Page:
The Mount Kenya University School of Law started in the Nakuru campus, but due to the inadequacies in physical infrastructure, the students were transferred to the main campus in Thika.The first batch of Bachelor of Law students were admitted to the programme in 2009. They were about 30 and commenced classes at Uniafric Building on Koinange Street in Nairobi.Later, the school was moved to MKU Towers Building on Moi Avenue, Nairobi.In January 2015, the School of Law was transferred to the Parklands campus. This was after the university bought the building from another institution that had ceased operations.The current campus hosts a student population of approximately 1,000.The campus has facilities that support modern legal education and learning, including an up-to-date moot court. QUALITY LEARNING On July 14, 2017, the law school launched the Centre for International and Development Law (CIDLaw).Mr David Ngira, a lecturer and quality assurance coordinator at CIDLaw, said: “The objective of the centre is to define the school’s niche area, being international and development law."The centre is designed to spearhead research, partnership and training in line with the emerging trends in legal practice. The centre also runs a journal, which acts as a […]
The incoming class of 2018 at IU Maurer prepares to take the professionalism oath. (Photo courtesy Indiana University Maurer School of Law) Kaelyne Yumul Wietelman remembers being a bundle of nerves during orientation at Indiana University Maurer School of Law.
Just arrived from Texas in 2016, Wietelman was following in the footsteps of her grandfather, who had been an attorney in the Philippines, realizing her dream and her father’s dream of studying the law. The final day of orientation, Wietelman put on her professional clothes and joined the other first-year students for the Oath of Professionalism Ceremony.
She was still nervous, having to correct herself as to which was her right hand, but at that event in Baier Hall, she learned the responsibility and honor that comes with being a lawyer.
Everyone in the “whole room felt very excited and proud to be there,” Wietelman said.
As another academic year begins at Indiana’s law schools, 1L students are brought on the campuses a few days before classes begin to learn the practical things they’ll need to know. Setting their schedules, getting their student IDs, finding the library and meeting their classmates are among the tasks they accomplish. 1L students at IU McKinney sort donated food items. (Photo courtesy IU McKinney school of Law) In addition to providing the nuts and bolts of legal studies, the schools also program something extra in the orientation to, as Wietelman found out, emphasize to the students that they are entering a unique profession. IU Maurer has the oath ceremony, while Notre Dame Law School provides an opportunity for the incoming students to volunteer for part of a day at a local charity. Indiana University Robert H. McKinney School of Law engages in both a professional oath ceremony and a service activity.
IU McKinney dean Andrew Klein said the extra functions tell the students, even though they are just beginning, that as lawyers, they will be expected to meet a heightened standard of responsibility, ethics and public service.
“It sounds like I’m making a cliché, but really, lawyers uphold the system of law that forms the fabric of society,” Klein […]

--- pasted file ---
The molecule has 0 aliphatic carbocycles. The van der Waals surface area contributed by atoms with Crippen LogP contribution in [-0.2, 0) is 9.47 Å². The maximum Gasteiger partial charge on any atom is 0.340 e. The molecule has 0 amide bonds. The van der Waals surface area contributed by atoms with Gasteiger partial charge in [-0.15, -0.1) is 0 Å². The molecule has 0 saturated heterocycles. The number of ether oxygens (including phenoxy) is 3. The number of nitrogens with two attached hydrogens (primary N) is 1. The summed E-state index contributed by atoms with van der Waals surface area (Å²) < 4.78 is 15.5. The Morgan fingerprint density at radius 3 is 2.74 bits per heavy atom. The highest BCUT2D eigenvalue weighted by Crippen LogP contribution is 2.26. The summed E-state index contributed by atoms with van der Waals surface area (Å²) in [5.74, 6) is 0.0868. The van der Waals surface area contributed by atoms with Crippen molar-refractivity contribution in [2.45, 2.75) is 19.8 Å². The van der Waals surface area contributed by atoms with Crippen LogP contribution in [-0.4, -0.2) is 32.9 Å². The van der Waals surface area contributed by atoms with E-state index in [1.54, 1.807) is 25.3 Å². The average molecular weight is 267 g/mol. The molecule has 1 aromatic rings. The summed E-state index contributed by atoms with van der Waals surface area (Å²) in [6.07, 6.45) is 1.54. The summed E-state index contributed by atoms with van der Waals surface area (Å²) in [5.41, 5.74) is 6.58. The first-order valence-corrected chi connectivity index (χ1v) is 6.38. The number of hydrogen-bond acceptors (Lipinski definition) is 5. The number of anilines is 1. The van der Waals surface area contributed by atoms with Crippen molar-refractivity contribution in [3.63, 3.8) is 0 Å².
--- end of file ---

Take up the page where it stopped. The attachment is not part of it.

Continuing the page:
Law school admissions experts say it’s important for J.D. hopefuls to realize that highly ranked law schools prefer to admit applicants with stellar college grades. So applicants to elite schools who lack an impressive college transcript need to compensate for that academic weakness in order to get accepted, experts warn.
Erin Goodnow, co-founder and CEO of the Going Ivy admissions consulting firm based in Arizona, says that selective law schools typically have many more applicants than spots available, and these schools are determined to enroll only the most promising aspiring attorneys. Prestigious J.D. programs use undergraduate GPAs as a tool to identify the J.D. applicants who are the "cream of the crop," she says.
Although top law schools will occasionally admit students who lack high GPAs if they have other qualities that compensate for that deficit such as an outstanding admissions essay or LSAT score, this is rare, Goodnow says. These institutions usually err on the side of admitting applicants with high GPAs, she notes, and she urges J.D. applicants with low GPAs to be realistic about their admissions chances at exclusive J.D. programs.
Goodnow says the extraordinary selectivity of top law schools puts significant academic pressure on college students who hope to become lawyers. She advises college students who dream of attending a top law school to earn grades as high as possible, because grades are a major factor in the law school admissions process.
"College is not particularly a time to find yourself anymore," she says. "It’s a time to prove who you are and prove that you are material for these top schools."
Goodnow argues that GPA is the No. 1 most important factor in law school admissions, but some other law school admissions experts suggest that standardized test scores are the most important factor and that GPA is the second-most important factor. However, regardless of whether they believe GPAs or test scores are more influential in the J.D. admissions process, experts emphasize that these two statistics matter.
GPA figures that 193 ranked law schools submitted to U.S. News in an annual survey clarify what GPAs were typical among entering law school […]